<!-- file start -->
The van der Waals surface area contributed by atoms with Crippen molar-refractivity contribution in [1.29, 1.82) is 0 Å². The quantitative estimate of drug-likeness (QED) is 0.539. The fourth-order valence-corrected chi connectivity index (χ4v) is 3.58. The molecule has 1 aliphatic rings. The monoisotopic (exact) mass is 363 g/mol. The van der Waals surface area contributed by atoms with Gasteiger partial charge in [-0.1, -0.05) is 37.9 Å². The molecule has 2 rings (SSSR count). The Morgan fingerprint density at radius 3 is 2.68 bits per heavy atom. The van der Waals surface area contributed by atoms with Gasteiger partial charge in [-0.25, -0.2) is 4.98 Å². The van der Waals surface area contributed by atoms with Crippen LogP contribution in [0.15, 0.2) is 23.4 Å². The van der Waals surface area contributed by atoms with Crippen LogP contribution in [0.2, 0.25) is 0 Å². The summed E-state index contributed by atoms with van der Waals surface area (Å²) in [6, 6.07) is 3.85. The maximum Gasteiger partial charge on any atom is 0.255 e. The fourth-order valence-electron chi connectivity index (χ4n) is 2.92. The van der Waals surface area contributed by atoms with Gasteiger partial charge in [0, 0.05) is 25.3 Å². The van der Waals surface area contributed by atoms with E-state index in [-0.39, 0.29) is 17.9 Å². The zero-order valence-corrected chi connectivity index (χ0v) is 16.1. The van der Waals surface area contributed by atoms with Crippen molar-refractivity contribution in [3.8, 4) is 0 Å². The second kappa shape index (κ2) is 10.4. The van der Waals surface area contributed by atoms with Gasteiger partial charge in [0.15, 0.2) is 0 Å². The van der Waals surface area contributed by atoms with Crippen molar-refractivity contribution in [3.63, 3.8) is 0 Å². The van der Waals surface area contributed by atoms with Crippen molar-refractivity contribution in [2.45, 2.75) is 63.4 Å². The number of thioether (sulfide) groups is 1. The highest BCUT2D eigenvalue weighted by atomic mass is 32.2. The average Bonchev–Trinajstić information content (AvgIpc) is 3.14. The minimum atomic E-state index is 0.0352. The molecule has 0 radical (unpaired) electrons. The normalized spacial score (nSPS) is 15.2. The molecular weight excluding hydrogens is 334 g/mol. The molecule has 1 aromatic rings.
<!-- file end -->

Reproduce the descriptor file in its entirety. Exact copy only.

The van der Waals surface area contributed by atoms with Crippen molar-refractivity contribution in [1.29, 1.82) is 0 Å². The quantitative estimate of drug-likeness (QED) is 0.539. The fourth-order valence-corrected chi connectivity index (χ4v) is 3.58. The molecule has 1 aliphatic rings. The monoisotopic (exact) mass is 363 g/mol. The van der Waals surface area contributed by atoms with Gasteiger partial charge in [-0.1, -0.05) is 37.9 Å². The molecule has 2 rings (SSSR count). The Morgan fingerprint density at radius 3 is 2.68 bits per heavy atom. The van der Waals surface area contributed by atoms with Gasteiger partial charge in [-0.25, -0.2) is 4.98 Å². The van der Waals surface area contributed by atoms with Crippen LogP contribution in [0.15, 0.2) is 23.4 Å². The van der Waals surface area contributed by atoms with Crippen LogP contribution in [0.2, 0.25) is 0 Å². The summed E-state index contributed by atoms with van der Waals surface area (Å²) in [6, 6.07) is 3.85. The maximum Gasteiger partial charge on any atom is 0.255 e. The fourth-order valence-electron chi connectivity index (χ4n) is 2.92. The van der Waals surface area contributed by atoms with Gasteiger partial charge in [0, 0.05) is 25.3 Å². The van der Waals surface area contributed by atoms with E-state index in [-0.39, 0.29) is 17.9 Å². The zero-order valence-corrected chi connectivity index (χ0v) is 16.1. The van der Waals surface area contributed by atoms with Crippen molar-refractivity contribution in [3.8, 4) is 0 Å². The second kappa shape index (κ2) is 10.4. The van der Waals surface area contributed by atoms with Gasteiger partial charge in [0.15, 0.2) is 0 Å². The van der Waals surface area contributed by atoms with Crippen molar-refractivity contribution in [3.63, 3.8) is 0 Å². The van der Waals surface area contributed by atoms with Crippen molar-refractivity contribution in [2.45, 2.75) is 63.4 Å². The number of thioether (sulfide) groups is 1. The highest BCUT2D eigenvalue weighted by atomic mass is 32.2. The average Bonchev–Trinajstić information content (AvgIpc) is 3.14. The minimum atomic E-state index is 0.0352. The molecule has 0 radical (unpaired) electrons. The normalized spacial score (nSPS) is 15.2. The molecular weight excluding hydrogens is 334 g/mol. The molecule has 1 aromatic rings.